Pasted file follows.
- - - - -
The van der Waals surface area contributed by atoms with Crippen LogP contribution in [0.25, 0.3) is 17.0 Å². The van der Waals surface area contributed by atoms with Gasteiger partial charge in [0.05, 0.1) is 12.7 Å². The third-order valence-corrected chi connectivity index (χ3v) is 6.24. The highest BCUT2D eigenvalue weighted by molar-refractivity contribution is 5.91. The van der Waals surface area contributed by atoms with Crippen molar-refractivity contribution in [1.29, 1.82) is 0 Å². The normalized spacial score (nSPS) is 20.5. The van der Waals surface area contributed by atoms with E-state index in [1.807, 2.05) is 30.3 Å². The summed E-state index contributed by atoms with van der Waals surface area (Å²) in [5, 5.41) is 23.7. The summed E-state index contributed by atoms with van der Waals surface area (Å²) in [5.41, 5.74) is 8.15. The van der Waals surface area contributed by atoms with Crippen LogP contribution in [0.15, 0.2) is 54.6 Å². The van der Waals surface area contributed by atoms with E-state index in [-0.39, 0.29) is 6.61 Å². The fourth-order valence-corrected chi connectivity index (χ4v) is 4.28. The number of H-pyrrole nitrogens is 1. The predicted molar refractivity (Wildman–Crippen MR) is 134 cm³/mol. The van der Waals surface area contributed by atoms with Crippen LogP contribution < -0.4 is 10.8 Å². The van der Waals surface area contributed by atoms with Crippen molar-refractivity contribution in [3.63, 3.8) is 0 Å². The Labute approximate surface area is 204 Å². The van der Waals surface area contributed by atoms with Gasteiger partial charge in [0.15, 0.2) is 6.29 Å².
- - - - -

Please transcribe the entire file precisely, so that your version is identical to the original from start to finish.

The van der Waals surface area contributed by atoms with Crippen LogP contribution in [0.25, 0.3) is 17.0 Å². The van der Waals surface area contributed by atoms with Gasteiger partial charge in [0.05, 0.1) is 12.7 Å². The third-order valence-corrected chi connectivity index (χ3v) is 6.24. The highest BCUT2D eigenvalue weighted by molar-refractivity contribution is 5.91. The van der Waals surface area contributed by atoms with Crippen molar-refractivity contribution in [1.29, 1.82) is 0 Å². The normalized spacial score (nSPS) is 20.5. The van der Waals surface area contributed by atoms with E-state index in [1.807, 2.05) is 30.3 Å². The summed E-state index contributed by atoms with van der Waals surface area (Å²) in [5, 5.41) is 23.7. The summed E-state index contributed by atoms with van der Waals surface area (Å²) in [5.41, 5.74) is 8.15. The van der Waals surface area contributed by atoms with Crippen LogP contribution in [0.15, 0.2) is 54.6 Å². The van der Waals surface area contributed by atoms with E-state index in [-0.39, 0.29) is 6.61 Å². The fourth-order valence-corrected chi connectivity index (χ4v) is 4.28. The number of H-pyrrole nitrogens is 1. The predicted molar refractivity (Wildman–Crippen MR) is 134 cm³/mol. The van der Waals surface area contributed by atoms with Crippen LogP contribution < -0.4 is 10.8 Å². The van der Waals surface area contributed by atoms with Crippen molar-refractivity contribution in [3.63, 3.8) is 0 Å². The Labute approximate surface area is 204 Å². The van der Waals surface area contributed by atoms with Gasteiger partial charge in [0.15, 0.2) is 6.29 Å².